Bamber also beat the bat a number of times, but Duckett and Hameed took full advantage of the short boundary on the grandstand side of the ground, bringing up Nottinghamshire’s 50 within the first hour.
Duckett also employed the paddle shot to good effect as the opening pair continued to make progress, although a tidy pre-lunch spell from Ryan Higgins at the Nursery End slowed the scoring rate.
Hameed was first to reach his half-century, albeit only by a single delivery – the next one, from Martin Andersson, was dispatched over the rope by Duckett to propel him beyond the same landmark.
Middlesex switched Bamber to the Pavilion End, a move that paid dividends just before the interval as Hameed, prodding outside off stump, was taken low by a diving Stephen Eskinazi in the slips.
The afternoon session yielded further wickets for the Seaxes, with Ben Slater run out after straying at the non-striker’s end as Toby Roland-Jones deflected Duckett’s drive onto the stumps.
Matthew Montgomery’s first appearance of the season was a brief one as Bamber had him caught behind and, when Joe Clarke slapped Roland-Jones straight to the cover fielder for a duck, Nottinghamshire seemed to be experiencing a wobble at 152 for four.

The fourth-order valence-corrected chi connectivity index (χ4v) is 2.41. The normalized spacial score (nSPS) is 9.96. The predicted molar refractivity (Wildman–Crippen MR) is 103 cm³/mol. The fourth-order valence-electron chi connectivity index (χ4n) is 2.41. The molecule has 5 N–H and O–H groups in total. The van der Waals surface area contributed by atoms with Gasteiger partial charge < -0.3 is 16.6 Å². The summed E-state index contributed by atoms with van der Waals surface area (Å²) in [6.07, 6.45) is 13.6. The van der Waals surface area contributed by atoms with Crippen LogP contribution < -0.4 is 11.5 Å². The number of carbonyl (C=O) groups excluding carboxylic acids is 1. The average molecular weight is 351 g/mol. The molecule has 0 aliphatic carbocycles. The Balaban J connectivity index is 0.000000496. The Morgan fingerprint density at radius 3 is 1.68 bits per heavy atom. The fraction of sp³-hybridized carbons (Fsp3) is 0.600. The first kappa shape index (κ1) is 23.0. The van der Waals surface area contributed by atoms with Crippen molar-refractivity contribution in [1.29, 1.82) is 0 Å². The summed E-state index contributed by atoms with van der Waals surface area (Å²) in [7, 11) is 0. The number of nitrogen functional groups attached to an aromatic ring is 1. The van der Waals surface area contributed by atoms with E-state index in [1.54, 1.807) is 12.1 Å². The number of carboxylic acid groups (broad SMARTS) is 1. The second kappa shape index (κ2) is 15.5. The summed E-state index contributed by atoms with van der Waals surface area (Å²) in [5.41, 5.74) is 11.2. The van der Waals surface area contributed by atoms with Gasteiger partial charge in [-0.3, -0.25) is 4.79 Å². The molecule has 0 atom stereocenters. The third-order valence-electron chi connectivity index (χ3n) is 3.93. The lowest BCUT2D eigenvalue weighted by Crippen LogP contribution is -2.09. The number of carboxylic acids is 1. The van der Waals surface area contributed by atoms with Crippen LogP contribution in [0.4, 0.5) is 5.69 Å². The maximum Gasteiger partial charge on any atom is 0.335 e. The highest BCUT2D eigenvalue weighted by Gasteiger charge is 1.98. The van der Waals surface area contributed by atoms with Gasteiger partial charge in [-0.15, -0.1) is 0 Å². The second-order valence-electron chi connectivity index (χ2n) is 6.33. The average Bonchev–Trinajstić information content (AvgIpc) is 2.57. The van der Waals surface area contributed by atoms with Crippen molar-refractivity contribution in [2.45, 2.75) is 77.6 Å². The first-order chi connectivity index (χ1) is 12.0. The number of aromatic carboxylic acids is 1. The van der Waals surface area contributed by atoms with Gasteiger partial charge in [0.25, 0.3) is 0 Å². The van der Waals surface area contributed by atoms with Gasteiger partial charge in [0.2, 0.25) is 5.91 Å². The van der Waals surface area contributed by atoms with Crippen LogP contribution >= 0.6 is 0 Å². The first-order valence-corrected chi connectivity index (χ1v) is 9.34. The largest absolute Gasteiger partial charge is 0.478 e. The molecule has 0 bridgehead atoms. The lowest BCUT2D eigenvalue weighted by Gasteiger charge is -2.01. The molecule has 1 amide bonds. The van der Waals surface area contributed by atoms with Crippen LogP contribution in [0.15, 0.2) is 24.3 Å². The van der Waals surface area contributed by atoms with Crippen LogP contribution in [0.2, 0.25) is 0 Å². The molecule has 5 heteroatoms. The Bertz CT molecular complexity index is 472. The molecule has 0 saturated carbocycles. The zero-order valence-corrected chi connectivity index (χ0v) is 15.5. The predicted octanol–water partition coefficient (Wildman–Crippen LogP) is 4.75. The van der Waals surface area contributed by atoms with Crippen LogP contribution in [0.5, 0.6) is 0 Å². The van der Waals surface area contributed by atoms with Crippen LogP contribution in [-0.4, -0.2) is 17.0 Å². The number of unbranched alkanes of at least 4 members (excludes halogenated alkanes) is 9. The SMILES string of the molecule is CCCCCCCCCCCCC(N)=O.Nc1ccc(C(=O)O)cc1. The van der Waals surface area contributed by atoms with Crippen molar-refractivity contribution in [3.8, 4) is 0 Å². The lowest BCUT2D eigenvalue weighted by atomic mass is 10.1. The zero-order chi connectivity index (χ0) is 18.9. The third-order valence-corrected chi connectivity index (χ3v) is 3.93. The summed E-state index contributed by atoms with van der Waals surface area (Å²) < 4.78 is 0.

However, Lyndon James restored the innings to an even keel, punching Andersson off the back foot for two fours and also taking runs from Luke Hollman’s leg-spin while Duckett eased himself into an anchor role.
Despite becoming slightly bogged down in the 90s, the opener eventually turned Hollman around the corner for a single to register his hundred from 152 balls as he and James added 73 for the fifth wicket.
Having struck eight boundaries in his knock of 41, James was visibly frustrated to depart before tea, nibbling at an Andersson delivery to provide Simpson with his second catch of the day.
Only five overs were bowled in the evening session, with the floodlights already switched on by the time Nottinghamshire secured a batting bonus point and deteriorating overhead conditions forced the teams off soon afterwards.
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Match report provide by the ECB Reporters Network.